The "wow!" factor will be as much in evidence at this year's Sterling Silver Dinner as it was in 2009 when the annual fundraiser sponsored by the Bakersfield College Foundation began.
It was planned to be an innovative and memorable experience said Mike Stepanovich, executive director of the foundation. And that standard has been maintained ever since.
"We called it Sterling Silver because we wanted it to signify elegance," he said. "The name itself told people this would be something beyond the usual steak-and-potatoes kind of event."
This year's six-course meal, designed by William Bloxsom-Carter, executive chef of the Playboy Mansion West in Los Angeles, gets under way at 6:30 p.m. on Feb. 2 in the John Collins Campus Center.
Stepanovich first met Carter in June 2008 when both were on a wine-judging panel in Paso Robles.
"Our palates were in sync with each other, so I threw this idea (for the inaugural dinner) at him and he said, 'Let me think about it' -- and he's done every one since," the director said. "Everything we hoped for has come to pass."
The men and their wives get together on the Fourth of July each year and that's when the planning begins.
In mid-September, Carter comes to Bakersfield for a meeting with BC chefs Patrick Coyle, Suzanne Davis and Alex Gomez and Petroleum Club sous-chef Ray Ingram. A test dinner, served at lunchtime, is critiqued at that time.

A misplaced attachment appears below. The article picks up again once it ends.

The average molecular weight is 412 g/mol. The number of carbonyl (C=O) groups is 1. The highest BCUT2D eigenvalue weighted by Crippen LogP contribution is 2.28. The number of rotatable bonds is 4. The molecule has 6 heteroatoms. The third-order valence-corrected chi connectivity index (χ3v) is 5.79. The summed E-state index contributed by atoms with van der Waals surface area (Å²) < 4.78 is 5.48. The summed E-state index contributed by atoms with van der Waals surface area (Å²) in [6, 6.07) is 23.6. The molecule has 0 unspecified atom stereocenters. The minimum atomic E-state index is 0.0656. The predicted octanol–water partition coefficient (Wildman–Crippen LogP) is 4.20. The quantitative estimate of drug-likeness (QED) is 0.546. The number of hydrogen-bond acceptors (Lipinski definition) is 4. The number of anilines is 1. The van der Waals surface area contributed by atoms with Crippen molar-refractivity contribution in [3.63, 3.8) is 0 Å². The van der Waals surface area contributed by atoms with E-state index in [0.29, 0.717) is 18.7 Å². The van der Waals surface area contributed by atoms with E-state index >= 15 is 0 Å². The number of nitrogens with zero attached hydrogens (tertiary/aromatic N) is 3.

Of course, the major purpose of the event is to raise money for the foundation and it has been successful in that respect.
Amber Chiang of the BC information office said for the past four years Sterling Silver has been a sold-out event, providing more than $54,000 in financial support to the Renegade Fund.
Chiang said the unrestricted revenue from this fund allows the foundation to direct funds where they are needed most on campus, whether it is for scholarships, program support or equipment. For their assistance with the preparation and execution of the Sterling Silver meal, a portion of the proceeds directly benefits the college's Culinary Arts program.
The first two Sterling Silver dinners were held at the Petroleum Club and about 140 guests attended each one, Stepanovich said. Since moving to the BC campus, the attendance has risen slightly.
"We can seat up to 180 but we usually keep it to about 150," he said. "At $175 a plate we want to deliver a dinner worth the price."
Attendees can deduct part of the ticket cost for tax purposes, the director said. The value of the food is $80, so $95 of the total price is a donation.
In 2011, the dinner was moved to the BC campus where the kitchen is much larger allowing more students to be involved.
It is held in the college's cafeteria, which is transformed into an elegant setting for the evening. Kelly Chamberlain, wife of former BC president Greg Chamberlain, is in charge of decorating. Changing the institutional atmosphere into a sophisticated setting involves both staff and volunteers.
Their work begins at noon on Friday when the campus closes and continues all day Saturday, finishing at about 5 p.m. -- or in enough time for everyone to go home and change to fancy clothes.
"I always wear my tux -- just because I like to," the director said. "Most men wear suits and the ladies wear cocktail dresses."
Those who attend represent a broad cross-section of the community.
"Certainly some are alumni," he said, "but also wine and fine-dining aficionados, BC Foundation board members, and people interested in supporting Bakersfield College.
Stepanovich will act as emcee and will discuss each of the six wines being served. All of them, he added, have a Bakersfield connection. The event also includes silent and live auctions.